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Third Sunday in Advent
Formula for a Joyful Christmas"
1 Thessalonians 5:16-18
Rev. Wayne Dobratz, M.Div.
There's a shopping
mall near my home. There are always a few empty stores that find temporary
tenants as Christmas draws near. One of them sells Christmas decorations of
every description. Many shoppers will go through the store, looking for that
unique decoration that will make this Christmas even more special. Paul has some
guidance for this coming Christmas and for
the rest of our lives. (Note: the word for "rejoice" [chara] is closely related to the word for "grace" [charis].)
1) BE GLAD IN THE
LORD--Lk 2:10, 10:20; Phil 4:4 (See Thayer's Lexicon or Strong's G5463)
CONTINUALLY--Eph 6:18; Col 4:2; 1 Pet 4:7
3) BE THANKFUL IN ALL
CIRCUMSTANCES--Eph 5:19-20; Phil 4:6-7; Col 3:17; Ps 34:1-4; Heb 13:15-16
Holman Bible Dictionary: JOY--the happy state that results from knowing and serving God. The words joy and rejoice are the words used most often to translate the Hebrew and Greek words into English. Joy is found over 150 times in the Bible. If such
words as "joyous" and "joyful" are included, the number comes to over 200. The verb rejoice appears well over 200 times.
Joy is the fruit of a right relation with God. It is not something people can create by their own efforts. The Bible distinguishes joy from pleasure.
The Greek word for
pleasure is the word from which we get our word hedonism, the philosophy of
self-centered pleasure-seeking. Paul referred to false teachers as "lovers
of pleasures more than lovers of God" (2 Tim 3:4). The Bible warns that
self-indulgent pleasure-seeking does not lead to happiness and fulfillment.
Ecclesiastes 2:1-11 records the sad testimony of one who sought to build his
life on pleasure-seeking. The search left him empty and disillusioned. Many
people think that God is the great Kill-Joy. Nothing could be a bigger lie. God
Himself knows joy, and He wants His people to know joy. Psalm 104:31 speaks of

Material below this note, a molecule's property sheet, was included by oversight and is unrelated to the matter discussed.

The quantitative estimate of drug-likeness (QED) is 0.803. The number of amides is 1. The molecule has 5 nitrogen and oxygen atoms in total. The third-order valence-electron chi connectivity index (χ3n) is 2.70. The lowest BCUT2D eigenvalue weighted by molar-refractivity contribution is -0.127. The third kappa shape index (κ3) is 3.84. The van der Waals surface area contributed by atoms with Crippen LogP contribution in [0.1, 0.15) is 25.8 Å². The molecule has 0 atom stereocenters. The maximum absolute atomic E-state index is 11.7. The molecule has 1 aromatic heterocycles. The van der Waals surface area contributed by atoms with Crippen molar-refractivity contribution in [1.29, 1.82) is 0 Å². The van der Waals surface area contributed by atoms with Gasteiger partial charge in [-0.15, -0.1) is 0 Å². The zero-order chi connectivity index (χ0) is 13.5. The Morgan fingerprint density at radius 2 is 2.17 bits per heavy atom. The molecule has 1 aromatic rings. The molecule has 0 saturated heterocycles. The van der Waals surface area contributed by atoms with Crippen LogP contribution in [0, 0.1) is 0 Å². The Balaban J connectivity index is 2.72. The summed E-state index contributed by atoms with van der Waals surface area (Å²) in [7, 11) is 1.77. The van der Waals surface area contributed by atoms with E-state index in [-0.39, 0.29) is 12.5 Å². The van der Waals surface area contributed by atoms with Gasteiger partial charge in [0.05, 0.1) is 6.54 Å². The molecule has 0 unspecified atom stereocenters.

God Himself rejoicing in His creative works. Isaiah 65:18 speaks of God
rejoicing over His redeemed people who will be to Him "a joy."
The joy of God came to focus in human history in Jesus Christ. The note of joy and exultation runs through the entire biblical account of the coming of Christ (Luke 1:14, 44; Matt 2:10). The most familiar passage is the angel's announcement of "good tidings of great joy, which shall be to all people" (Luke 2:10). Jesus spoke of His own joy and of the full joy He had come to
bring to others (John 15:11; 17:13). He illustrated the kingdom of heaven by telling of the joy of a man who found treasure (Matt 13:44). Zacchaeus was in a tree when Jesus called him, but he quickly climbed down and received Jesus joyfully (Luke 19:6). He had found life's ultimate treasure in Christ.
As Jesus' death
approached, He told His followers that soon they would be like a woman in labor,
whose sorrow would be turned into joy (John 16:20-22). Later they
understood, when the dark sorrow of the cross gave way to the joy of the
resurrection (Luke 24:41). Viewed from this perspective, eventually they came to
see that the cross itself was necessary for the joy to become real (Heb 12:2).
Because of His victory and the promise of His abiding presence, the disciples
could rejoice even after the Lord's ascension (Luke 24:52).
The Book of Acts
tells how joy continued to characterize those who followed Jesus. After Philip
preached in Samaria, the people believed and "there was great joy in that
city" (Acts 8:8). After the work of Paul and Barnabas in Antioch of Pisidia,
"the disciples were filled with joy, and with the Holy Ghost" (Acts
13:52). Paul and Barnabas reported such conversions to other believers,
"and they caused great joy unto all the brethren" (Acts 15:3). After
the conversion of the Philippian jailer, he "rejoiced, believing in God
with all his house" (Acts 16:34).
Joy in the Christian
life is in direct proportion as believers walk with the Lord. They can rejoice
because they are in the Lord (Phil. 4:4). Joy is a fruit of a Spirit-led life
(Gal 5:22). Sin in a believer's life robs the person of joy (Ps 51:8, 12). When
a person walks with the Lord, the person can continue to rejoice even when
troubles come. Jesus spoke of those who could rejoice even when
persecuted and killed (Matt 5:12). Paul wrote of rejoicing in suffering because of the final fruit that would result (Rom 5:3-5). Both Peter and James also echoed the Lord's teachings about rejoicing in troubles (1 Pet 1:6-8; Jas 1:2).
Joy in the Lord
enables people to enjoy all that God has given. They rejoice in family (Prov
5:18), food (1 Tim 4:4-5), celebrations (Deut 16:13-15), fellowship (Phil 4:1).
They share with other believers the joys and sorrows of life: "Rejoice with
them that do rejoice, weep with them that weep" (Rom 12:15). (Robert J.
Kelly Bedard is on vacation.
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This page was revised on: Friday, January 20, 2006 12:10:32 PM